From a professional point of view, I have lived the lockdown at a maternity leave distance, seeing emails go by in the weeks before about preparing for distance learning; then seeing messages to students about all the new arrangements and how to access X, Y, Z; now seeing messages about the work that needs to be done over the summer for what will be a very unpredictable 2020-21 academic year. The conferences I was organising in June were postponed to next year.
At the end of my maternity leave, things will change radically, because I’ll be going back to a very different academic setting than the one I left. Modules will be adapted to online teaching, reading lists and exercises will all have to adapt to online-only access.
There will be so much work to do; yet, I won’t be able to just put my Marigolds away.
As Helen Lewis wrote in The Atlantic ‘When people try to be cheerful about social distancing and working from home, noting that William Shakespeare and Isaac Newton did some of their best work while England was ravaged by the plague, there is an obvious response: Neither of them had child-care responsibilities.’
The burden of childcare, of homecare and of care in general will fall on mothers, on women. I can already see it in the Zoom interface and the class WhatsApp group: even when partners take on shares of the burden (and there are many), it is nonetheless the mothers – the working-mothers, the sick mothers, the tired mothers, the stay-at-home mothers, the depressed mothers, the crafty mothers, the part-time working mothers, the kind mothers – who are carrying most of the burden following the disappearance of childcare and schooling. The effect it will have on our work, on our lives, on our selves, will have to be examined by future historians.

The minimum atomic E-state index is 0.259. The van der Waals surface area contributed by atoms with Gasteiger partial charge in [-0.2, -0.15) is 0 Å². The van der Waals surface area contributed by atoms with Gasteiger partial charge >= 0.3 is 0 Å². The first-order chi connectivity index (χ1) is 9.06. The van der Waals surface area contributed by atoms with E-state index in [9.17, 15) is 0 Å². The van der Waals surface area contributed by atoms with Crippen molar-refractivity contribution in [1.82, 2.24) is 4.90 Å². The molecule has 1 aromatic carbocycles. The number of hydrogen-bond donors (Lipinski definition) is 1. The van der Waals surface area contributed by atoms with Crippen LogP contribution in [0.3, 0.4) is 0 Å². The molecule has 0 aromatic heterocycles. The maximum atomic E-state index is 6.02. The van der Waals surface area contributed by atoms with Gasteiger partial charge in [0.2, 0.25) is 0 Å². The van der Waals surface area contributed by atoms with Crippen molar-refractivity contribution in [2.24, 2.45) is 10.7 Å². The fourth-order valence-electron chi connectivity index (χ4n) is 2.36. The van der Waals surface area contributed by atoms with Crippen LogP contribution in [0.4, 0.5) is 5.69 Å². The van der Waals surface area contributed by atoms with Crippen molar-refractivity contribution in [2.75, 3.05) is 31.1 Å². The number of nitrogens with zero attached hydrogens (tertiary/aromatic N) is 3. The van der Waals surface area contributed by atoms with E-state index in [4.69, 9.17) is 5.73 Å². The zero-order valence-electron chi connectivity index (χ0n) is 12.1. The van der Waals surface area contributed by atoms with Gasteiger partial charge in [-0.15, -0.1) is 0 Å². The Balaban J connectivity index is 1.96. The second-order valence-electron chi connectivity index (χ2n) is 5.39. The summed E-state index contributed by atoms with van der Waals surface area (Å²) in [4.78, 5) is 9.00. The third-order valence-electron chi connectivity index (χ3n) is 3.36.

There are other realities, too, which are made so much harsher by the current circumstances. A friend of ours passed away in the early days of lockdown, very suddenly, in his sleep, leaving behind a wife and a one-year daughter; aside from all the devastation this has caused, they were not able to hold a proper funeral. My husband’s grandmother lives on her own, in total isolation, in a tiny bungalow, and feels sad. A friend delivered her baby by herself in a hospital in France, and stayed there for 10 days with the baby in NICU and without anyone by her side, because her husband, daughters or parents were not allowed in. Our friends had a new baby, and the grandparents met their grandchild through their living room window. My baby may be 1 year old before she safely sees her grandparents again, and this makes me sad.